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“Dear young reader, this true story does not end here…if you want to learn what happened in 1945, what happened after the year 1945, search and find out for yourself and write what’s next. I’m not a tutor and I cannot teach it to you… Freedom is not offered, it can only be conquered”. A novel courageously unfolding “burning” issues such as freedom and justice.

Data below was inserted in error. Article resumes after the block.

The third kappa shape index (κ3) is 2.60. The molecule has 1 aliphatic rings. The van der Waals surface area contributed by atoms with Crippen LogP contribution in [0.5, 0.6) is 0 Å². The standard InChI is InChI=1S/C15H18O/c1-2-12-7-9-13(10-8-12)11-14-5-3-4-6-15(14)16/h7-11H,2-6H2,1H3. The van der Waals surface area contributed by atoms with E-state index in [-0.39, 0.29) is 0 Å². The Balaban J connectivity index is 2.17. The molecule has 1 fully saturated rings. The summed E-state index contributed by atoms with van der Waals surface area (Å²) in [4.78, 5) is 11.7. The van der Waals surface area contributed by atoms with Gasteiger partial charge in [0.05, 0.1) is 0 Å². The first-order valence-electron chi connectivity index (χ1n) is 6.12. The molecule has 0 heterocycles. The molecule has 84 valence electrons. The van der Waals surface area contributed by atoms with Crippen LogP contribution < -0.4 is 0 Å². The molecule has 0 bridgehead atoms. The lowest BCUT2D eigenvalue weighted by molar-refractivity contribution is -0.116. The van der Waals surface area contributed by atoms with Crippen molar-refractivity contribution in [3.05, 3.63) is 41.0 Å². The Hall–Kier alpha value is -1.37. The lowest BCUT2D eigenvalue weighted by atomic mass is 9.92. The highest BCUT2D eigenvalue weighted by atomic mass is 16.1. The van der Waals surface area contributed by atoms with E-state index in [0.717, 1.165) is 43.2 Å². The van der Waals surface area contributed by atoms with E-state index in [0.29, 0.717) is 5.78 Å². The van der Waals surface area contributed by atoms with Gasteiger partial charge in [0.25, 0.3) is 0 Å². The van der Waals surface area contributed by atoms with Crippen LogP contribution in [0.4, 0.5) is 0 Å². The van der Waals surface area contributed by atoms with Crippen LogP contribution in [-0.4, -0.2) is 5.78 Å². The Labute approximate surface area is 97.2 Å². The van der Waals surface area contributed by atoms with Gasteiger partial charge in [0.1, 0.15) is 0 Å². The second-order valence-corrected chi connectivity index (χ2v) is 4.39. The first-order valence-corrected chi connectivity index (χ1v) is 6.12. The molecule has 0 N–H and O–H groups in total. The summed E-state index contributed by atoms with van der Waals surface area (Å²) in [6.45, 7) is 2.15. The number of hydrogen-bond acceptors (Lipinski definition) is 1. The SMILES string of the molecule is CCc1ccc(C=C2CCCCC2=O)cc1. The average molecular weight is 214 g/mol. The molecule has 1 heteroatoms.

George Sari was born in Athens in 1925. Her mother was French and born in Senegal, and her father was a Greek of Asia Minor from Ayvalik, Turkey. She grew up in Greece, where she attended elementary and secondary school. World War II broke out in 1940 before she could finish her schooling. During the war, George Sari joined the Resistance and fought with the United Panhellenic Organization of Youth (EPON). Looking back on that era, she herself noted that “the years during the Nazi occupation were a time of happiness and freedom. We went from being miserable to happy because we chose the road of life, even if death had a place there as well. We grieved and rejoiced all together, but we were not afraid. There was one goal: liberation.” She graduated while Greece was still under Nazi occupation and began taking acting lessons at Dimitris Rontiris’s drama school. George Sari was injured during the Greek Civil War, which followed right after WWII, suffering wounds to her hand and foot from a bomb explosion. She received treatment at Aghia Olga Hospital. Later on, in 1947, she was forced to leave for Paris in exile. She worked various jobs while living there, while also enrolling as a student at the Charles Dullin School of Dramatic Art. In Paris, she met important people like Kostas Axelos, Melina Mercouri, Adonis Kyrou, Marcel Marceau, and many others. It was there that she also met Marcel Karakosta, with whom she had two children – Alexis and Melina Karakosta – with the latter also going on to become an author. Sari returned to Greece together with her family in 1962 and continued acting in the theater until the rise of the military junta, at which point she decided along with other actor acquaintances to engage in passive resistance and no longer act in the theater. That summer, deprived as she was of any means of expression, she wrote her first novel – The Treasure of Vaghia – which started off like a game together with the children who surrounded her. After the huge success of her first book, George Sari decided to dedicate her life to writing: “In writing, I discovered all that I could not find in the theater, perhaps because I was not a leading lady or perhaps because I was not in a position to choose the roles that the producer or director would select for me. I now bear the full responsibility for my books. I do what I want; what I can.” Today, George Sari’s name has become inextricably linked to Greek literature, while the narrative technique and themes of her books have left their mark on modern Greek children’s literature. Her personal values, love for children, and “addiction” to writing best characterize her literary work, which she faithfully served until her passing in June 2012: “With regard to my own values, I place my freedom and dignity above all else, in addition to friendship. I want to feel free and remain standing.”